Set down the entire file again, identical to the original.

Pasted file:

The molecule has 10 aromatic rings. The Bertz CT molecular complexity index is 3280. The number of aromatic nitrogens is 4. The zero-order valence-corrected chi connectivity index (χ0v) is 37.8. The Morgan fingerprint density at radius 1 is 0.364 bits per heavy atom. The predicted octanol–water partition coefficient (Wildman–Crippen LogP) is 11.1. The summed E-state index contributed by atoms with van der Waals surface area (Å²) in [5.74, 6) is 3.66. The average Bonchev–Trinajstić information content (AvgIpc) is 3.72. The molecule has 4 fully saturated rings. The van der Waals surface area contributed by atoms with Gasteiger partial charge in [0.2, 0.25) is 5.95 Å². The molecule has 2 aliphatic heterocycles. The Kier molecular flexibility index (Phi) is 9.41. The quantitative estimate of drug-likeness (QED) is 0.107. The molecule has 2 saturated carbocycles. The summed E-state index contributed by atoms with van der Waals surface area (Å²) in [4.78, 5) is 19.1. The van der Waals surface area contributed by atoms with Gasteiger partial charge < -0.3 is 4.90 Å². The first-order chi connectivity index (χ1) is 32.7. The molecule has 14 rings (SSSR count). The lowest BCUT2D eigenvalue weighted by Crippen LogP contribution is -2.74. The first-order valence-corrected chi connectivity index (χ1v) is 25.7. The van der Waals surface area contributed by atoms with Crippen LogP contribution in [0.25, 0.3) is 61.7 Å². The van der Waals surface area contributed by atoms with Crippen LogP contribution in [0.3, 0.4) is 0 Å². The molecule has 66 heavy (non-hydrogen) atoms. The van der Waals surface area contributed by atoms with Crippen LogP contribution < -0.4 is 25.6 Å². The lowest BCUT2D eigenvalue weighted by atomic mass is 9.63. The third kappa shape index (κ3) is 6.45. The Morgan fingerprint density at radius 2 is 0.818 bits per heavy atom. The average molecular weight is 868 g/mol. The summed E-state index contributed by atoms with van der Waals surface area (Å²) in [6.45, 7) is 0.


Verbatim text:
The molecule has 10 aromatic rings. The Bertz CT molecular complexity index is 3280. The number of aromatic nitrogens is 4. The zero-order valence-corrected chi connectivity index (χ0v) is 37.8. The Morgan fingerprint density at radius 1 is 0.364 bits per heavy atom. The predicted octanol–water partition coefficient (Wildman–Crippen LogP) is 11.1. The summed E-state index contributed by atoms with van der Waals surface area (Å²) in [5.74, 6) is 3.66. The average Bonchev–Trinajstić information content (AvgIpc) is 3.72. The molecule has 4 fully saturated rings. The van der Waals surface area contributed by atoms with Gasteiger partial charge in [0.2, 0.25) is 5.95 Å². The molecule has 2 aliphatic heterocycles. The Kier molecular flexibility index (Phi) is 9.41. The quantitative estimate of drug-likeness (QED) is 0.107. The molecule has 2 saturated carbocycles. The summed E-state index contributed by atoms with van der Waals surface area (Å²) in [4.78, 5) is 19.1. The van der Waals surface area contributed by atoms with Gasteiger partial charge < -0.3 is 4.90 Å². The first-order chi connectivity index (χ1) is 32.7. The molecule has 14 rings (SSSR count). The lowest BCUT2D eigenvalue weighted by Crippen LogP contribution is -2.74. The first-order valence-corrected chi connectivity index (χ1v) is 25.7. The van der Waals surface area contributed by atoms with Crippen LogP contribution in [0.25, 0.3) is 61.7 Å². The van der Waals surface area contributed by atoms with Crippen LogP contribution in [0.3, 0.4) is 0 Å². The molecule has 66 heavy (non-hydrogen) atoms. The van der Waals surface area contributed by atoms with Crippen LogP contribution < -0.4 is 25.6 Å². The lowest BCUT2D eigenvalue weighted by atomic mass is 9.63. The third kappa shape index (κ3) is 6.45. The Morgan fingerprint density at radius 2 is 0.818 bits per heavy atom. The average molecular weight is 868 g/mol. The summed E-state index contributed by atoms with van der Waals surface area (Å²) in [6.45, 7) is 0.